Avoiding Adrenal Exhaustion
by author Carolyn DeMarco, MD
Driven to be superwoman at home and on the job, you can overtax your hormones and eventually suffer burnout. But there is hope and help.
To squeeze more into less time, women cut back on sleep, eat on the run and use caffeine and other stimulants to prop themselves up. The result? A lifestyle that creates adrenal stress has almost become the norm, according to naturopathic physician Verna Hunt.
High levels of stress affect the whole hormonal system, especially the thyroid and adrenal glands. Symptoms of adrenal exhaustion include fatigue, muscle weakness, low metabolism and difficulty resisting flus and colds. Other effects range from headaches and depression to increased environmental sensitivities.
Adrenal Stress Worsens Menopause and Pre-Menopause
Leading female health expert Dr. Serafina Corsello has witnessed a dramatic increase in both the length and intensity of perimenopause in her clinical practice. In her book The Ageless Woman (Corsello Communications, 1999), she reports: "I now see women in their thirties beginning to show early menopausal signs. For women who are chronically stressed such as high-powered city-dwellers, this transition can be debilitating and go on for many years, unless remedial action is taken."
Most symptoms commonly attributed to perimenopause or menopause are the same as those resulting from stressed adrenal and thyroid glands, an overtaxed and underfunctioning liver and poorly functioning digestive system, says naturopath Karen Jensen, ND, author of Menopause, A Naturopathic Approach to the Transition Years (Prentice Hall, 1999).
Estrogen mimickers found in many chemicals and pesticides also contribute to a hormonal imbalance of too-little progesterone and too much estrogen.
Consider Thyroid in Treatment
The thyroid and adrenal glands are intimately linked. If the adrenal glands are stressed, the thyroid gland tries to compensate, eventually becoming exhausted. Here’s how to measure thyroid gland function: Take your temperature first thing in the morning for five days starting on day two of the menstrual cycle. If not menstruating, take the temperature any time during the cycle. A reading below 36.4 C indicates an underactive thyroid.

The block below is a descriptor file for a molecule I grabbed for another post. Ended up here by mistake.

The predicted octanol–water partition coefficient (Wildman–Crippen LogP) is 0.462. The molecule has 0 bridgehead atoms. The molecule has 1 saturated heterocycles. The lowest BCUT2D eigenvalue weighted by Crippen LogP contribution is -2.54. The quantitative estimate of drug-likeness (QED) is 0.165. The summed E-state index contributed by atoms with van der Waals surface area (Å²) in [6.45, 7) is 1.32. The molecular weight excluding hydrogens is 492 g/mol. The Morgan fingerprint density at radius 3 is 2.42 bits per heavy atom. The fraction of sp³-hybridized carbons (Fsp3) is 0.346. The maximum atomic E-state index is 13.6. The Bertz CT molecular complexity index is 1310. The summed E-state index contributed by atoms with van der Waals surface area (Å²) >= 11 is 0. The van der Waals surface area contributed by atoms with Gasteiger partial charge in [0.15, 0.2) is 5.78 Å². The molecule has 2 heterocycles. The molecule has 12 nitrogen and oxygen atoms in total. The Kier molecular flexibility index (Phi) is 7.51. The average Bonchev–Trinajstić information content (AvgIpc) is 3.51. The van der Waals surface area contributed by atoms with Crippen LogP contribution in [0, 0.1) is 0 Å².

To Stimulate an Underactive Thyroid (Hypothyroidism)
1.Try a natural progesterone cream (see #2 below) for a few months, then add a natural thyroid supplement.
2.Apply one-eighth to one-quarter teaspoon of natural progesterone cream to the thin skin of soft tissue areas such as the palms, face, neck, wrists, inner arms, breast, hands, chest, and the soles of the feet. Rotate the application site twice a day from day 12 to 26 of the cycle so that fat tissue does not become saturated.
Start with at least one 60-ml (two-ounce) jar containing 900 milligrams of natural progesterone per month for the first three to six months. Suggested maintenance dosage is 500 to 1,000 mg per month.
Pharmacists can make up natural progesterone skin creams or provide natural progesterone in pill form or as vaginal suppositories. Oral natural progesterone is also available.
3.To help hypothyroidism, apply pure myrtle oil over the thyroid glands (located in the front of the neck, just above the collarbone). Check your health food store for thyroid-supporting supplements that contain iodine, zinc and tyrosine.
Prevent Adrenal Exhaustion
To strengthen and support your adrenal glands:
1.Take an adrenal-supporting formula that contains some or all of the following: American ginseng, Asian ginseng, Siberian ginseng, licorice root, Rhodiola rosa, Indian or Brazilian ginseng.
2.Take 500 mg each of vitamin C and pantothenic acid four times a day. The adrenal glands use vitamin C at a higher rate than any other cells.
3.Try an adrenal-supporting herbal formula that includes some or all of the following: licorice root, bupleurum, wild yam, Siberian ginseng and sarsaparilla. Sip licorice root tea throughout the day. Black currant bud makes an excellent adrenal balancer.
4.Take a high-quality adrenal gland extract. Recommended dosage: two capsules at eight a.m. and two capsules at three to four p.m. Take for only about three to six months at a time.
Adrenals and Your Hormones
Think of your adrenal glands as a hormone factory. These small triangular glands, the size of prunes, sit above the kidneys and create many different hormones including adrenaline, aldosterone, DHEA and cortisol. They also serve up our sex hormones in small amounts.
Cortisol, secreted by the adrenals, provides a vital response to any type of stress or injury. It stimulates the conversion of protein to energy, suppresses inflammation and temporarily inhibits the action of the immune system. After a stressful event has passed, cortisol levels should return to normal. Otherwise, sustained high levels cause symptoms including bone loss, decreased sex drive and tendency toward diabetes.
High cortisol levels also lead to lower progesterone. Decreased production of DHEA can cause lower levels of both estrogen or testosterone. If the adrenal glands become exhausted, this creates a damaging domino effect for hormones.